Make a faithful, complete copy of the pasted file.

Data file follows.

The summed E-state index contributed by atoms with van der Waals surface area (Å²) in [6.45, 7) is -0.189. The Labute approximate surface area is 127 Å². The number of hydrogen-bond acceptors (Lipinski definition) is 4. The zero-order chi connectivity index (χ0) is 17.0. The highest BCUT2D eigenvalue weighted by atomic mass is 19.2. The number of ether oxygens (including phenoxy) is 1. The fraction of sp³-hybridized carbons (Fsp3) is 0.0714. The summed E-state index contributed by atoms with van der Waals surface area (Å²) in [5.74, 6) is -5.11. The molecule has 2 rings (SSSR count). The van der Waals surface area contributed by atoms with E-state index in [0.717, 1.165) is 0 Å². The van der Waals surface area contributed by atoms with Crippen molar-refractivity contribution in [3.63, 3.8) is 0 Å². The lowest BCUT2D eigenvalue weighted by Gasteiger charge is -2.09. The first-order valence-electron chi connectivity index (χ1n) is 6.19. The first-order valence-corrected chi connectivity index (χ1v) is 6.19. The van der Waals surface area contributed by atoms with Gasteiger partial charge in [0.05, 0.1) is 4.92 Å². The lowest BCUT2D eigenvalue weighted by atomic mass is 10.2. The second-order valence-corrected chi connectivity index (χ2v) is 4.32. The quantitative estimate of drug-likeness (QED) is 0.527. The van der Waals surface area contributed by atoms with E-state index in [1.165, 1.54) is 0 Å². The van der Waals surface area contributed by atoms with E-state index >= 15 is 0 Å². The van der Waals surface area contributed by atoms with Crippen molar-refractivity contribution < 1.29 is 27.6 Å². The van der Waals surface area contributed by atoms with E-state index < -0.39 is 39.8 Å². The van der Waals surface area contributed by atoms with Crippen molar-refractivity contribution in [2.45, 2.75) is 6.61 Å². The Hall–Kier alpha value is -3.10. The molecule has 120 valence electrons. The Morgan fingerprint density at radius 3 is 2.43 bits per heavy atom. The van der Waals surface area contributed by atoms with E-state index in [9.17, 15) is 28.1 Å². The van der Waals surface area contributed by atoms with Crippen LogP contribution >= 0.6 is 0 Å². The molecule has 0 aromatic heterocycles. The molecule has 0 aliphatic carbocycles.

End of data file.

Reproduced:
The summed E-state index contributed by atoms with van der Waals surface area (Å²) in [6.45, 7) is -0.189. The Labute approximate surface area is 127 Å². The number of hydrogen-bond acceptors (Lipinski definition) is 4. The zero-order chi connectivity index (χ0) is 17.0. The highest BCUT2D eigenvalue weighted by atomic mass is 19.2. The number of ether oxygens (including phenoxy) is 1. The fraction of sp³-hybridized carbons (Fsp3) is 0.0714. The summed E-state index contributed by atoms with van der Waals surface area (Å²) in [5.74, 6) is -5.11. The molecule has 2 rings (SSSR count). The van der Waals surface area contributed by atoms with E-state index in [0.717, 1.165) is 0 Å². The van der Waals surface area contributed by atoms with Crippen molar-refractivity contribution in [3.63, 3.8) is 0 Å². The lowest BCUT2D eigenvalue weighted by Gasteiger charge is -2.09. The first-order valence-electron chi connectivity index (χ1n) is 6.19. The first-order valence-corrected chi connectivity index (χ1v) is 6.19. The van der Waals surface area contributed by atoms with Gasteiger partial charge in [0.05, 0.1) is 4.92 Å². The lowest BCUT2D eigenvalue weighted by atomic mass is 10.2. The second-order valence-corrected chi connectivity index (χ2v) is 4.32. The quantitative estimate of drug-likeness (QED) is 0.527. The van der Waals surface area contributed by atoms with E-state index in [1.165, 1.54) is 0 Å². The van der Waals surface area contributed by atoms with E-state index >= 15 is 0 Å². The van der Waals surface area contributed by atoms with Crippen molar-refractivity contribution < 1.29 is 27.6 Å². The van der Waals surface area contributed by atoms with E-state index < -0.39 is 39.8 Å². The van der Waals surface area contributed by atoms with Crippen molar-refractivity contribution in [2.45, 2.75) is 6.61 Å². The Hall–Kier alpha value is -3.10. The molecule has 120 valence electrons. The Morgan fingerprint density at radius 3 is 2.43 bits per heavy atom. The van der Waals surface area contributed by atoms with E-state index in [9.17, 15) is 28.1 Å². The van der Waals surface area contributed by atoms with Crippen LogP contribution >= 0.6 is 0 Å². The molecule has 0 aromatic heterocycles. The molecule has 0 aliphatic carbocycles.